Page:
International Microbiology, Vol 13, No 2 (2010)

A close link between bacterial community composition and environmental heterogeneity in maritime Antarctic lakes

Juan A. Villaescusa, Emilio O. Casamayor, Carlos Rochera, David Velázquez, Álvaro Chicote, Antonio Quesada, Antonio Camacho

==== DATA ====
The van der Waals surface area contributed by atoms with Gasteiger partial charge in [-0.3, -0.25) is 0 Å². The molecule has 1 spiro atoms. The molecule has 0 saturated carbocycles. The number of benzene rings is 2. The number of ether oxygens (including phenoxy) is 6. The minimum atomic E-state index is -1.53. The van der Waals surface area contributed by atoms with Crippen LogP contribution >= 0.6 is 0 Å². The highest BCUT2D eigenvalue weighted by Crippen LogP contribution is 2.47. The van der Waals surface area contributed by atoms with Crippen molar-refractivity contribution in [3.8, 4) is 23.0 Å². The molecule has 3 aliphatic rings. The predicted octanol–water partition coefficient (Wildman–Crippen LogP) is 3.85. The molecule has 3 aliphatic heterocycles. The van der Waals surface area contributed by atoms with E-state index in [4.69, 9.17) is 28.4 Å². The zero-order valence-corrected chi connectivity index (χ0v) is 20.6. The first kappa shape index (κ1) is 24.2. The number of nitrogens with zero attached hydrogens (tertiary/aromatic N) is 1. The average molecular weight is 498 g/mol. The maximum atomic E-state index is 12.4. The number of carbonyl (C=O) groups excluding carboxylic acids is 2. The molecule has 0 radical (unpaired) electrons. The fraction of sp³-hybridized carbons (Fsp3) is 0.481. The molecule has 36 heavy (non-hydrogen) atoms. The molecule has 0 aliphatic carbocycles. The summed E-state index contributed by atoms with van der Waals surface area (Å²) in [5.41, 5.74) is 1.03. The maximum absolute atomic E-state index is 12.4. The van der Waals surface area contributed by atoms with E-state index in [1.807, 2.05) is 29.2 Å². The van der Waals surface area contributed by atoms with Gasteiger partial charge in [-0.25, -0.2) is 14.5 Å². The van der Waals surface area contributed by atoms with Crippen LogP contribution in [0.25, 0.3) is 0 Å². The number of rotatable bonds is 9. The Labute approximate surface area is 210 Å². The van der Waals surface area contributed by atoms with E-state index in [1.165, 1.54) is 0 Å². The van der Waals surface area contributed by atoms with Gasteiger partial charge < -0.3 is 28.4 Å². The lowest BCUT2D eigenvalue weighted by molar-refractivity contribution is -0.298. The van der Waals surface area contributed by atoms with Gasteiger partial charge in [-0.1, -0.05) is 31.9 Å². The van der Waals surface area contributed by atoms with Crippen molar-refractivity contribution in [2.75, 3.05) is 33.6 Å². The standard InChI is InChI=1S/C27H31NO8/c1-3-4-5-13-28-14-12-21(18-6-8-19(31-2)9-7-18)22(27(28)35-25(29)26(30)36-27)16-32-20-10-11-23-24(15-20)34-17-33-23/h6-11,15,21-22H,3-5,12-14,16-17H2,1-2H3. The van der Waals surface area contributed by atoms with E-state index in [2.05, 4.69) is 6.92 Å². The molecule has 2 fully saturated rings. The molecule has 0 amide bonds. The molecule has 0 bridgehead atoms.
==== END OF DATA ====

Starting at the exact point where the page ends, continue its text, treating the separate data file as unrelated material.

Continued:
Seven maritime Antarctic lakes located on Byers Peninsula (Livingston Island, South Shetland Islands) were surveyed to determine the relationship between planktonic bacterial community composition and environmental features. Specifically, the extent to which factors other than low temperature determine the composition of bacterioplankton assemblages of maritime Antarctic lakes was evaluated. Both deep and shallow lakes in the central plateau of the Peninsula, as well as a coastal lake, were studied in order to fully account for the environmental heterogeneity of the Peninsula’s lakes. The results showed that shallow coastal lakes display eutrophic conditions, mainly due to the influence of marine animals, whereas plateau lakes are generally deeper and most are oligotrophic, with very limited inputs of nutrients and organic matter. Meso-eutrophic shallow lakes are also present on the Peninsula; they contain microbial mats and a higher trophic status because of the biologically mediated active nutrient release from the sediments. Diversity studies of the lakes’ planktonic bacterial communities using molecular techniques showed that bacterial diversity is lower in eutrophic than in oligotrophic lakes. The former also differed in community composition with respect to dominant taxa. Multivariate statistical analyses of environmental data yielded the same clustering of lakes as obtained based on the DGGE band pattern after DNA extraction and amplification of 16S rRNA gene fragments. Thus, even in extremely cold lakes, the bacterial community composition parallels other environmental factors, such as those related to trophic status. This correspondence is not only mediated by the influence of marine fauna but also by processes including sediment and ice melting dynamics. The bacterial community can therefore be considered to be equally representative as environmental abiotic variables in demonstrating the environmental heterogeneity among maritime Antarctic lakes. [Int Microbiol 2010; 13(2):67-77]

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